Sand Wash Basin Herd Management Area Wild Horse Gather
The Little Snake Field Office is currently gathering up to 50 excess wild horses from the Sand Wash Basin Herd Management Area using bait trapping. Mares captured but not removed from the range will be given fertility treatment before they are released back into the range.
Two partner groups, the Sand Wash Action Team and Great Escape Mustang Sanctuary, will help the BLM select and treat wild horses. The young wild horses gathered will go into the GEMS adoption program.
Our partnership with SWAT and GEMS are key to the success of this gather as well as the long-term management of wild horses in the Sand Wash Basin. These groups help us with on-range activities like assisting with gathers and administration of fertility treatment; maintaining fences, trails and springs; signing roads and trails; and reseeding; as well as off-range activities like adoptions and promotional events.
The BLM plans to have a local adoption for these horses with GEMS in the spring. Some horses may be adopted from our Canon City facility or GEMS. If you are interested in adopting a wild horse from this gather or elsewhere, please call 719-269-8500.
In bait-trap gathers, a temporary corral is established around attractive bait to horses, such as hay pellets. At an ideal time, the corral is closed, confining the horses to the corral. Bait trapping is ideal when a small number of horses will be removed.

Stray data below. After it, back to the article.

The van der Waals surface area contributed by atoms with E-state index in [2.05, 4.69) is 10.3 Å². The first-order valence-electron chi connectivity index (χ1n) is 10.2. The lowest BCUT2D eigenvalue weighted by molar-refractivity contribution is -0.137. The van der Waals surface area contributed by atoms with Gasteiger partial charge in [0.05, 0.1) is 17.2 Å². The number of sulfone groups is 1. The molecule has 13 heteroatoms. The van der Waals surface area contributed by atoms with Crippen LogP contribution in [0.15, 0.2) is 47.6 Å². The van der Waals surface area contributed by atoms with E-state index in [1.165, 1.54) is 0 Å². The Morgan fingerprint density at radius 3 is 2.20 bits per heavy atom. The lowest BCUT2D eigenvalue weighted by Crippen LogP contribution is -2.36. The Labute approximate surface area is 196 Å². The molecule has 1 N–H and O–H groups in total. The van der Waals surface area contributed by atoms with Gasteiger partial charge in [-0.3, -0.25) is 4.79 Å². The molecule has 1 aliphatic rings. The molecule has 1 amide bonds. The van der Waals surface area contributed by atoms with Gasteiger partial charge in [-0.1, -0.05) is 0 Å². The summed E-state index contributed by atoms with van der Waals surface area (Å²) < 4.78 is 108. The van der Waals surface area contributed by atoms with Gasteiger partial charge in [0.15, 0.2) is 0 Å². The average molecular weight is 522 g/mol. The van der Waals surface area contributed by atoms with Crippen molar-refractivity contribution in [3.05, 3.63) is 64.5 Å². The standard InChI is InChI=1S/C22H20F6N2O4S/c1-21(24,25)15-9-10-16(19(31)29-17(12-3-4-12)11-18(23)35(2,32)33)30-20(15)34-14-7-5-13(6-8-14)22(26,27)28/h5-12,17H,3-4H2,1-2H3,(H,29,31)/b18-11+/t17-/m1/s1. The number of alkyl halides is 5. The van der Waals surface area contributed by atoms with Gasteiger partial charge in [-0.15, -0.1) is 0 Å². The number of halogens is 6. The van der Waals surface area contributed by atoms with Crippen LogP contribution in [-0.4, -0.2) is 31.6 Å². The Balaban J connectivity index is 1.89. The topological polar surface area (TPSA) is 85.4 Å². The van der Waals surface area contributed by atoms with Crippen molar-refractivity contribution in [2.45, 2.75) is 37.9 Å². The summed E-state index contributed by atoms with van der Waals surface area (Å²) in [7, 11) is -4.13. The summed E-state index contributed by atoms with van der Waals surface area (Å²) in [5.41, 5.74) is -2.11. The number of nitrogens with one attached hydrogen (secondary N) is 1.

We anticipate about five or six traps will be needed. Horses to be removed will be transported to holding in Sand Wash. Once about 10 are in holding, they will be transported to the BLM's facility in Canon City, where they will be freeze-marked, vaccinated and tested for disease. Then they will be transported to the GEMS facility. Horses to be released will be injected with fertility treatment and then released as a group, typically within 48 hours of capture.
The horses the BLM and GEMS will select for removal will be three-years-old or younger and will come from mares with other offspring still on the range. The BLM worked with GEMS and SWAT to determine which horses should not be removed from the range for genetic reasons.
Need for the Gather:
We're committed to maintaining healthy horses on healthy public lands, and a key aspect of this commitment is ensuring wild horse populations remain in balance with what the land can sustain. Wild horses don't have any effective predators in this area, so the BLM must supplement natural means with management such as birth control and gathers to keep horses from over-populating.
The current wild horse population in the HMA is about 607 animals, and the target population for the horses is 163-362. At its current population level, the Sand Wash herd is in danger of extreme winter stress and starvation. If we don't conduct a bait gather, increasing herd populations may require us to conduct a larger helicopter gather in the future.